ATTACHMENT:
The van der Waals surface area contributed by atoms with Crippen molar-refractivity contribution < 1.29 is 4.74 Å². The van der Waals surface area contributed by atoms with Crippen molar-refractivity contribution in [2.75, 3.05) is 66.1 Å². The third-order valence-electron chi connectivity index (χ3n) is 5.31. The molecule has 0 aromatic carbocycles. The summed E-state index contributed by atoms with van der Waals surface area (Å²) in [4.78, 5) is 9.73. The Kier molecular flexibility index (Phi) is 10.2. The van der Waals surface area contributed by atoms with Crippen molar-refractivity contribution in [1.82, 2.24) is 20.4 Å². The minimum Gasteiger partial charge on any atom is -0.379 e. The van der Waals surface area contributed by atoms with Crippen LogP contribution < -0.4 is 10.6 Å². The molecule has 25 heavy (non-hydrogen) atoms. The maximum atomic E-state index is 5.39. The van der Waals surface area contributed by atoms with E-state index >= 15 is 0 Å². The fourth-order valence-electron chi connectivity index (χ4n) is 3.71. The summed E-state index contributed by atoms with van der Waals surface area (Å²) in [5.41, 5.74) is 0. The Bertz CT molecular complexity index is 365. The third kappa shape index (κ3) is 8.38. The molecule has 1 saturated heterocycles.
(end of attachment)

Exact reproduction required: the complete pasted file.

The van der Waals surface area contributed by atoms with Crippen molar-refractivity contribution < 1.29 is 4.74 Å². The van der Waals surface area contributed by atoms with Crippen molar-refractivity contribution in [2.75, 3.05) is 66.1 Å². The third-order valence-electron chi connectivity index (χ3n) is 5.31. The molecule has 0 aromatic carbocycles. The summed E-state index contributed by atoms with van der Waals surface area (Å²) in [4.78, 5) is 9.73. The Kier molecular flexibility index (Phi) is 10.2. The van der Waals surface area contributed by atoms with Crippen molar-refractivity contribution in [1.82, 2.24) is 20.4 Å². The minimum Gasteiger partial charge on any atom is -0.379 e. The van der Waals surface area contributed by atoms with Crippen LogP contribution < -0.4 is 10.6 Å². The molecule has 25 heavy (non-hydrogen) atoms. The maximum atomic E-state index is 5.39. The van der Waals surface area contributed by atoms with E-state index >= 15 is 0 Å². The fourth-order valence-electron chi connectivity index (χ4n) is 3.71. The summed E-state index contributed by atoms with van der Waals surface area (Å²) in [5.41, 5.74) is 0. The Bertz CT molecular complexity index is 365. The third kappa shape index (κ3) is 8.38. The molecule has 1 saturated heterocycles.